Influencers must disclose any material connections that could shape how consumers perceive their independence from a brand. Material connections include receiving payment, free products or services, discounts, free trips or event tickets, or a personal or family relationship.

Best practices for disclosing material connections include the following:

  • Make disclosures highly visible and prominent in the content;
  • Ensure disclosures are clear, using plain language and avoiding ambiguity;
  • Disclosures should be visible without requiring users to click or tap to expand the post, especially on multiple social media platforms;
  • Consider the context of the audience’s experience with the content, ensuring both audio and visual disclosures are included when necessary;
  • Linking to brands, posting discount codes, or using affiliate links may not suffice as disclosures; and
  • Base reviews and testimonials on genuine experiences, avoiding broad claims without evidence to support them.

The Competition Bureau enforces laws against deceptive marketing practices. Compliance with the Competition Act is essential for advertisers and influencers alike. By adhering to these guidelines, influencers can maintain transparency and integrity in their marketing practices, aligning with legal requirements and consumer expectations.

Regulatory Compliance

In addition to compliance with the Competition Act, influencers and advertisers must consider additional regulations. Failure to comply with these regulations can result in legal consequences and reputational damage. Some examples include compliance with the following:

  • Personal Information Protection and Electronic Documents Act (PIPEDA): As advertisers collect and use personal data from their audience, they must adhere to privacy laws such as PIPEDA. This includes obtaining consent for data collection, ensuring data security and handling sensitive information responsibly.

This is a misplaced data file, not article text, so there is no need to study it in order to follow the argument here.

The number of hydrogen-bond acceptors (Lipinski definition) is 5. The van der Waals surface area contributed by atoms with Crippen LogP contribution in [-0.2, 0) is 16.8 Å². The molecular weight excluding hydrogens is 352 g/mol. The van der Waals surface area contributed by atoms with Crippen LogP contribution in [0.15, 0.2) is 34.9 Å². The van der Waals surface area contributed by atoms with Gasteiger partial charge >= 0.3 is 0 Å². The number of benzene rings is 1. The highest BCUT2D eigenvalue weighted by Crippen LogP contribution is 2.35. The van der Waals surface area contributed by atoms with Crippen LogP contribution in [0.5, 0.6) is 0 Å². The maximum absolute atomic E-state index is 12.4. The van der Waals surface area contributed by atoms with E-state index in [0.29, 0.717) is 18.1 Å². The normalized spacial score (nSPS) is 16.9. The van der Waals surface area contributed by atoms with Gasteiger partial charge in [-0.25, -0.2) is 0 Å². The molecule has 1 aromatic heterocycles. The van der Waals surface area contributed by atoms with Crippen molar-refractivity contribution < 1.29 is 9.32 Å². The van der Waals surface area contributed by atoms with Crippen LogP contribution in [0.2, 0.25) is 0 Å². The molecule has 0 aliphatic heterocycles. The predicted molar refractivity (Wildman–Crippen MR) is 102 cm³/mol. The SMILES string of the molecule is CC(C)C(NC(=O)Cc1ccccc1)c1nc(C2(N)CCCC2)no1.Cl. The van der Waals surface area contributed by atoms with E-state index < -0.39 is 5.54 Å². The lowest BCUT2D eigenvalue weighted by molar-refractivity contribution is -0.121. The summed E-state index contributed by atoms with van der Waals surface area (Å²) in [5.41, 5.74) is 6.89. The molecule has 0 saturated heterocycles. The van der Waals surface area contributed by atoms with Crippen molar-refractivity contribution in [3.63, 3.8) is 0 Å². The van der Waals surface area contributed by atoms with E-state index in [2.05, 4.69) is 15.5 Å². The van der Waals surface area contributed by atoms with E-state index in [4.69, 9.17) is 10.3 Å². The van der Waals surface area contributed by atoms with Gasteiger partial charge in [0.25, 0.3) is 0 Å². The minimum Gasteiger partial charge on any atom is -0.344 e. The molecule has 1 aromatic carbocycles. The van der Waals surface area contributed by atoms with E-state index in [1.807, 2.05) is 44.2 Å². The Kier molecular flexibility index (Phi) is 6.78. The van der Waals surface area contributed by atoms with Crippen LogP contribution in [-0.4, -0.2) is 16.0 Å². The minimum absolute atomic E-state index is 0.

• Canadian Anti-Spam Legislation (CASL): Advertisers must be cautious about electronic marketing to avoid potential anti-spam law risks.
  • Canada Revenue Agency (CRA): Generally, online content published by social media influencers is considered a taxable supply. When such supplies exceed $30,000 over four calendar quarters, influencers are required to register for, collect and remit goods and services taxes (GST/HST) to the CRA.

Conclusion and Takeaways

Navigating the legal complexities within the dynamic realms of digital content creation and influencer marketing is paramount for advertisers. Understanding and adhering to a range of legal considerations are important steps in protecting interests and achieving success in this ever-evolving landscape. Advertisers must proactively assess their strategies to align with these guidelines and ensure legal compliance, safeguarding their reputation and maximizing growth opportunities.

The Sports, Media & Entertainment Group at Aird & Berlis LLP will continue to monitor developments regarding influencer marketing and advertising. Please contact a member of the group if you have questions or would like more information.